Reply to Comment
    2. Ben

      Ordinarily an academy (but not an economy) should be exempt from boycott. But the Israeli university system is not a normal one and these are not normal times for the state of Israel in its distress. The Israeli academic-industrial complex aids and abets the occupation in a thousand direct and indirect ways, and it participates in the system of censorship. It is part of the occupation. It does not stand over and against or even beside the occupation. The Dean of the Law Faculty at Bar-Ilan threatened a professor with disciplinary action merely for sending his students an email about the rescheduling of exams that opened with an expression of sympathy for all victims of the Israel-Gaza war. This was unacceptable speech—needed censorship—yet the very same Dean will remonstrate against an academic boycott? The president of Ben-Gurion University cancelled a decision to award a prize to Breaking the Silence, saying the group is beyond “the national consensus.” This makes the University an instrument of state censorship and Orwellian thought control and an abettor of the occupation. This same university president will get on her high horse and lecture us about academic freedom and the awfulness of academic boycott? No, the hypocrisy is too much. Too many Israeli academics busy themselves with advancing their careers while profiting from or winking at or turning a blind eye to the occupation. So spare us sanctimonious lectures about the inviolability of the university.

      Reply to Comment
      • R5

        Israel’s academy is better than “normal” on humanitarian grounds. US, UK & Canadian universities have invented the worst weapons of mass destruction and torture techniques known to modern man, and continue to conduct military research for the American empire. Oh wait, this is about Jews, sorry forgot that for a minute. And please now explain why there isn’t a double standard because the right-thinking progressives of the world ‘have to start somewhere’….ready, go!

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    3. Ben

      American universities should be boycotted because some physicists at Los Alamos in the 1940s produced the first nuclear weapons? What specific torture techniques did American Universities invent? How would a boycott of American universities contribute to a nuclear free world and to the eradication of torture? I’m open to possibilities. But you are posturing at boycotts driven by a blanket and uncritical anti-Americanism. There is no way that boycotts of Israel would ever have gathered any steam had they been about blanket and uncritical anti-Israeli-ism such as a vague boycott because Israel, living in peace side by side with a Palestinian state, has a weapons export industry and supplies African dictators and warlords and once supplied South Africa during Apartheid. No one would ever have gotten a boycott movement off the ground singling out Israel for this. But you are not being honest if you say that the British could have continued to occupy India, or the French Algeria or Indochina, in 2016, and not been subject to boycotts. No way. Boycotts in general and of universities in particular won’ t end the occupation but may bring that day closer.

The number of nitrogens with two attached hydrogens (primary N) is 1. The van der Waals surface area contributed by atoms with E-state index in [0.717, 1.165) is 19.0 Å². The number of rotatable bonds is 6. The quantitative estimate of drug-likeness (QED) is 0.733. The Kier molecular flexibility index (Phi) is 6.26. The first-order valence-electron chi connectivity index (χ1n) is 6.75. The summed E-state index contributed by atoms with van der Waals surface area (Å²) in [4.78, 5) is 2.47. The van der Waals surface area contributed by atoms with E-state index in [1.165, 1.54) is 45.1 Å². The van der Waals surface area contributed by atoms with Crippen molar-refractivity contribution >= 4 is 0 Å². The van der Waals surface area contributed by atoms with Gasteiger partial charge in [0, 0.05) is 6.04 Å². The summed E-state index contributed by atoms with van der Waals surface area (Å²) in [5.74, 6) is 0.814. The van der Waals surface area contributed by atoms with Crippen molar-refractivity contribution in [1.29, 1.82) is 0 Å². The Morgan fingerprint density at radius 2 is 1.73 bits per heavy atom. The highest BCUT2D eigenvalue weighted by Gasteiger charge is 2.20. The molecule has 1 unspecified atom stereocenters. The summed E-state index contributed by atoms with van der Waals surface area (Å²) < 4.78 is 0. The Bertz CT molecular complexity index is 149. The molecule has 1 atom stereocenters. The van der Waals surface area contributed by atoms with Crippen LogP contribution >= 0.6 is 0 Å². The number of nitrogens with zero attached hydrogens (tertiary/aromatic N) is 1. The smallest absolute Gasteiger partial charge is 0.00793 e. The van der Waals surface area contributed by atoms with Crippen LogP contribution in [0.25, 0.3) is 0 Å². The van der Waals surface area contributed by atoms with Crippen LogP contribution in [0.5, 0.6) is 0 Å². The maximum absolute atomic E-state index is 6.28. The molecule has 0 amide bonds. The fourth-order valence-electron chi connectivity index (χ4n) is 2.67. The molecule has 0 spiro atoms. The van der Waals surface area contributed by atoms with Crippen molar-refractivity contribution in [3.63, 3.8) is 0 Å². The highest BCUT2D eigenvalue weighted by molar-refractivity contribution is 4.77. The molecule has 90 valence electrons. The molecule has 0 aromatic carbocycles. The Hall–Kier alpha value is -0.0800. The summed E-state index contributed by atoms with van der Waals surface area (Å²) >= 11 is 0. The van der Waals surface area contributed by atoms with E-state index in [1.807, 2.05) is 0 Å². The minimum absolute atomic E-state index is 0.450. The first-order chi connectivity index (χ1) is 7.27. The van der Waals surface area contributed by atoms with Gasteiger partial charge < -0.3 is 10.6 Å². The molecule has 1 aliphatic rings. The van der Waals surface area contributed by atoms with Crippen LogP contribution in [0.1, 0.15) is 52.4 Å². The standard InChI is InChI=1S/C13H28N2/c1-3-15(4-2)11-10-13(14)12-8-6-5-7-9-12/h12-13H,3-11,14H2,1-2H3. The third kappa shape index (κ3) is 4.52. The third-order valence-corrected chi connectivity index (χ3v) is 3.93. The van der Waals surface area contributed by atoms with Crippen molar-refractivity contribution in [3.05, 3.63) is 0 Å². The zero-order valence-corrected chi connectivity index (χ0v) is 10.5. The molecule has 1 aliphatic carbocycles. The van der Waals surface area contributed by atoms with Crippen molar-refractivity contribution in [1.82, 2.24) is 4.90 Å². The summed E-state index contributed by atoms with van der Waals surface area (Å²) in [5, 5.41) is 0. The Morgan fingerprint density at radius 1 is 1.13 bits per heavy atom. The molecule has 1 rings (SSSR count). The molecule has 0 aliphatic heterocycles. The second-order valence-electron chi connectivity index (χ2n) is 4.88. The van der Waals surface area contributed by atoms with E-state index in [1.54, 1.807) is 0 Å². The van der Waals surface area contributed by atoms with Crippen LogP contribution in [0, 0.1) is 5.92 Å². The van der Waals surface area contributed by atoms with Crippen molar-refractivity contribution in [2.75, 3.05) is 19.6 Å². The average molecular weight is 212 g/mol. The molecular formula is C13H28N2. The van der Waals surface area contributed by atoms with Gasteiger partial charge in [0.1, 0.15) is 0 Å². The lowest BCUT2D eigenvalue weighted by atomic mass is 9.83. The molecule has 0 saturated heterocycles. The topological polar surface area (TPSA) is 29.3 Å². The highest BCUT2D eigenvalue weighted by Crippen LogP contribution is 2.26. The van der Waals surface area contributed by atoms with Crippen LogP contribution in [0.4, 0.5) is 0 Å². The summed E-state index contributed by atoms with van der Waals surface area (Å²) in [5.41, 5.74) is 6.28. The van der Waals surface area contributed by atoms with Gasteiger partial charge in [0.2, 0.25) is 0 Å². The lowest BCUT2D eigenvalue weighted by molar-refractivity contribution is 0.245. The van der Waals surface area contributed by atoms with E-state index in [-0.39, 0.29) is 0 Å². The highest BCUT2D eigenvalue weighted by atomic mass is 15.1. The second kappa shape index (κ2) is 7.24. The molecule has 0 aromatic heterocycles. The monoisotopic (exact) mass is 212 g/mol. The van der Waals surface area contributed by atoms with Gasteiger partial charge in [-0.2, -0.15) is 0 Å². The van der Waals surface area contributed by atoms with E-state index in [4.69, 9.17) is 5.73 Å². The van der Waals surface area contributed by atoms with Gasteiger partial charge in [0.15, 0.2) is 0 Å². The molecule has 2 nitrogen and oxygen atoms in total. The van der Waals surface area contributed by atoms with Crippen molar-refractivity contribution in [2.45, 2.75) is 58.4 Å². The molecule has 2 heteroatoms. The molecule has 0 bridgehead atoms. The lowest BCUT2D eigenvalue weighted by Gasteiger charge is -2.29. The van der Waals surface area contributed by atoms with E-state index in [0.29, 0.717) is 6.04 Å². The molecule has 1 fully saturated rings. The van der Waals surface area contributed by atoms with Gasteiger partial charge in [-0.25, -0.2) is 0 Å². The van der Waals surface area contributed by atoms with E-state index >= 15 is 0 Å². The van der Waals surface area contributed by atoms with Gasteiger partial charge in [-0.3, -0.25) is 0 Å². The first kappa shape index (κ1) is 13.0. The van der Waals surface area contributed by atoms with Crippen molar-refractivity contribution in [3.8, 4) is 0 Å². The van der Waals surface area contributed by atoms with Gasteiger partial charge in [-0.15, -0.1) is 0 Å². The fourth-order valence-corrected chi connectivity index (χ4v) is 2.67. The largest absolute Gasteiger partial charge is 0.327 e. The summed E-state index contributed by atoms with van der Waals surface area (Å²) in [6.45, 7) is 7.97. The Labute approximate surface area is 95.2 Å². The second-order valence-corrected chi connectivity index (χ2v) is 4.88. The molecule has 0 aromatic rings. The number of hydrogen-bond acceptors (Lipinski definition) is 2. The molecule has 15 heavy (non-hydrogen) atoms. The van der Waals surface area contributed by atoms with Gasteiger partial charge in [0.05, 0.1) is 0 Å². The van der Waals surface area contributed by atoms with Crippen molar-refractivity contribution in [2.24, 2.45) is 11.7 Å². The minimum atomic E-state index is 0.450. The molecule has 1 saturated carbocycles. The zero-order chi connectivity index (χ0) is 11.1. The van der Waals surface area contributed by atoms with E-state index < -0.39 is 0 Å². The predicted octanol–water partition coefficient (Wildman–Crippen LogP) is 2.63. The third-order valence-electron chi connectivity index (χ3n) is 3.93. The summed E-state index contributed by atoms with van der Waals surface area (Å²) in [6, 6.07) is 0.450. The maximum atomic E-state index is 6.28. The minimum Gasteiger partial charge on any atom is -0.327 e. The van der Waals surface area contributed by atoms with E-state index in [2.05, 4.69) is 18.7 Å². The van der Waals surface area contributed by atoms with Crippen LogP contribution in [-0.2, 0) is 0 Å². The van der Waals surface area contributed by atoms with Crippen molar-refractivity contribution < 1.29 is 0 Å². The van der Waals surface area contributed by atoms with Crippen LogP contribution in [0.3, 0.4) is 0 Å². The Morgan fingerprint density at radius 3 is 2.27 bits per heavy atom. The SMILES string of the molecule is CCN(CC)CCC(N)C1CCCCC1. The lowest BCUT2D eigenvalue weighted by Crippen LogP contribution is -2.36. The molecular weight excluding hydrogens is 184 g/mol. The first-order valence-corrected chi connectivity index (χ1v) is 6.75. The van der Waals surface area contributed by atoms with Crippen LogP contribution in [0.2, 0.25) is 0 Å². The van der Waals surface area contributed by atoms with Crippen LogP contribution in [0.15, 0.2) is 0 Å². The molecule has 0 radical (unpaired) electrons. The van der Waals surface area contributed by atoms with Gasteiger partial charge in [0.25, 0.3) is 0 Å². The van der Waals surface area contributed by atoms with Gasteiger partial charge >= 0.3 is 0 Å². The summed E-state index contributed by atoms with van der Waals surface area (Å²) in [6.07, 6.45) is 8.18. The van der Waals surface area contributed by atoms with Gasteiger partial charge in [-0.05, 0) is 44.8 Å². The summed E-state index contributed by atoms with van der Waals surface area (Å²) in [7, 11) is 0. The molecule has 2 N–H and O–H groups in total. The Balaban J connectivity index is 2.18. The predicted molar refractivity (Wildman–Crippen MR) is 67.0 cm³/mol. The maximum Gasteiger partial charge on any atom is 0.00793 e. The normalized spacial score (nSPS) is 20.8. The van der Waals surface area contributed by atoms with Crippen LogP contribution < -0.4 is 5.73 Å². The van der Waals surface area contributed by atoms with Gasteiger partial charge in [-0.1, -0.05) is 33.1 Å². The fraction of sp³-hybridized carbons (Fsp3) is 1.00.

http://972mag.com/bdss-jewish-roots-a-lesson-for-hillel/89209/

      “Given my pathway into Judaism – the call of Deuteronomy to pursue justice – I find myself at a loss when I listen to the Jewish communal rhetoric surrounding the BDS movement. I understand the fears. Having spent years studying the Holocaust, the rise of Zionism, and generational trauma, the temptation to hear “boycott Israel” as “boycott Jews” is not lost on me.
      It is important for us to distinguish these two terms, though. This is not a Nazi call to boycott Jewish businesses in Germany. This is a call of a people who are living under a violent occupation, a people who are stateless and living in displacement. Their call is to boycott the government that is violently perpetuating statelessness upon them. If any people can empathize with the pathos of statelessness, it is the Jews.
      In all other contexts, the Jewish people have demonstrated that we understand boycotts, divestments, and sanctions to be effective, non-violent tools for political change. Yet in the face of the BDS movement, we call it ineffective, illegitimate, and even violent.”

      Reply to Comment
      • R5

        So you’re just completely ignorant about military research at US universities, got it.

        Reply to Comment
        • Ben

          If you know something specific and compelling–as opposed to innuendo and hinting around–and want to apprise us and organize a boycott of U.S. universities around a specific and realistic goal to be accomplished on that basis (not just “The USA does some bad things, lets organize a boycott of their universities”) I am all ears. If the British re-occupy India I’ll be the first to boycott Oxford and Cambridge.

          Reply to Comment